Text and Photos by Henrylito D. Tacio
Chili or hot peppers – or “siling labuyo” – get their kick from a phytonutrient called capsaicin located in the pepper pod’s inside wall. Capsaicin is reportedly about 100 times hotter than the active principle piperine found in black pepper.
“Capsaicin attaches to the receptors on the taste buds that detect temperature and send signals of spicy heat to the brain,” explains pepper nutritionist Wendy Bazilian, the author of Eat Clean, Stay Lean.
According to Rico R. Magda, in an article published in Agriculture, “the compound capsaicin is almost insoluble in water and needs to be emulsified if used in food. Capsaicin extracted by organic solvent becomes gummy or oily syrup when concentrated.”
The “hotness” of chili peppers is determined by the level of capsaicin it contains. “To figure out how spicy a certain type of hot pepper is, adventurous eaters can refer to the Scoville scale, which ranks varieties from most to least spicy based on their capsaicin concentration,” wrote Anthea Levi in an article.
A sweet or bell pepper has no capsaicin and, therefore, no detectable heat even when undiluted, resulting in a Scoville Heat Unit (SHU) rating of zero. The country’s “siling labuyo,” although small, measures around 80,000-100,000 Scoville units, just at the lower end of the range for the hotter habanero chili.
Pure capsaicin is a skin-blistering (literally) 15 million Scoville units.
American stars like Kelly Clarkson and Shaquille O’Neal have been seen swallowing spicy stuff to raise awareness and funds for the neurodegenerative disease called amyotrophic lateral sclerosis.
The big question is: Why would people willingly submit themselves to that kind of pain? Other mammals don’t.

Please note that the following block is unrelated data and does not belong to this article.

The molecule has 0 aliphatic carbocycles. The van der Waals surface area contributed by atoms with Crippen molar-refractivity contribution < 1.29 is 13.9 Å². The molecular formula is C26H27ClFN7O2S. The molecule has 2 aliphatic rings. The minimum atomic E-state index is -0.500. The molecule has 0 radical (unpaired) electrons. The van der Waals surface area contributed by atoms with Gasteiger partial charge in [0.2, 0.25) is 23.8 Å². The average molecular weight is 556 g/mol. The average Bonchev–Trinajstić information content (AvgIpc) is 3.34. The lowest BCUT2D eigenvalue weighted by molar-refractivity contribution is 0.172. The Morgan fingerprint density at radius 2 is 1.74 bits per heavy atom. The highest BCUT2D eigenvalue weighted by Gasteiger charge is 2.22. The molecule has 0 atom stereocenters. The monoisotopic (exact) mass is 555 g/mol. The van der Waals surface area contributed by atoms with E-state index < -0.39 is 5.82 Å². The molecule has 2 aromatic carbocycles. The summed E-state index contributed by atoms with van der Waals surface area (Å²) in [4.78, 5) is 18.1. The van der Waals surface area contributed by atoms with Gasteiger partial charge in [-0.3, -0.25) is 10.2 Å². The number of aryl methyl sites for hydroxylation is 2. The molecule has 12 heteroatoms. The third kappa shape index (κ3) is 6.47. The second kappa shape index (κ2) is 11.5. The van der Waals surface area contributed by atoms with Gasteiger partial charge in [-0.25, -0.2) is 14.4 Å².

“Botanists believe plants use capsaicin as a defense to keep rabbits and other small mammals from eating them,” explains a special science issue of U.S. News and World Report. “Birds, which may not feel the heat of chili peppers, feed on them and disperse seeds through their droppings.”
An old standby explanation is that people in tropical countries like the Philippines eat spicy foods to perspire, in essence, turning on nature’s air conditioning. Another theory is that the burn of chilies causes the brain to produce endorphins, the powerful chemicals that block pain and create a sense of well-being.
However, Paul Rozin, a University of Pennsylvania psychology professor, discounts the endorphin theory. He believes eating chili peppers is actually a form of so-called “benign masochism.” A pepper’s burn, he says, is like riding a roller coaster. “Your body is responding as if in trouble, but you know you’re really safe, getting a pleasure that comes from knowing better than your body.”
One in four people eats chilis every day, according to Reader’s Digest intrepid reporter Robert Kiener. Hot peppers are used worldwide to make a countless variety of sauces, known as hot sauce, chili sauce, or pepper sauce.
Indian cooking has multiple uses for it – from simple snacks to wonderfully complex curries. It is dried, roasted, and salted as a side dish for rice varieties. Sambal is a versatile relish made from chili peppers and other ingredients such as garlic, onion, shallots, salt, vinegar, and sugar, which is popular in Indonesia and Malaysia.
In Italian cuisine, crushed chili pepper flakes are a common ingredient on pizza, among other things. In Korean cuisine, the leaves may be used in kimchi. The leaves, mildly bitter but not nearly as hot as the fruits that come from the same plant, are cooked as a vegetable in Filipino cuisine, where they are used in the chicken soup (tinolang manok).
When eating pork or chicken barbecue, Filipino eaters usually ask for some hot peppers. They squeeze them into a small plate with vinegar and soy sauce. They dip the barbecued meat into the mixed sauce.
Some Filipino farmers are using hot pepper as a botanical pesticide. In one liter of water, one teaspoon of liquid soap is mixed. A pinch of dried and grounded hot pepper is placed in the water. The water is then stirred before spraying it on a plant. This hot pepper spray is useful against aphids and scale insects.
Ripe hot peppers contain high amounts of vitamin C and carotene. Unripe fruits contain a considerably lower amount of both substances. In addition, chili peppers are a good source of most B vitamins and vitamin B6 in particular. They are very high in potassium, magnesium, and iron. (The leaves are excellent sources of calcium and iron and a good source of phosphorus, vitamin B, and vitamin A.)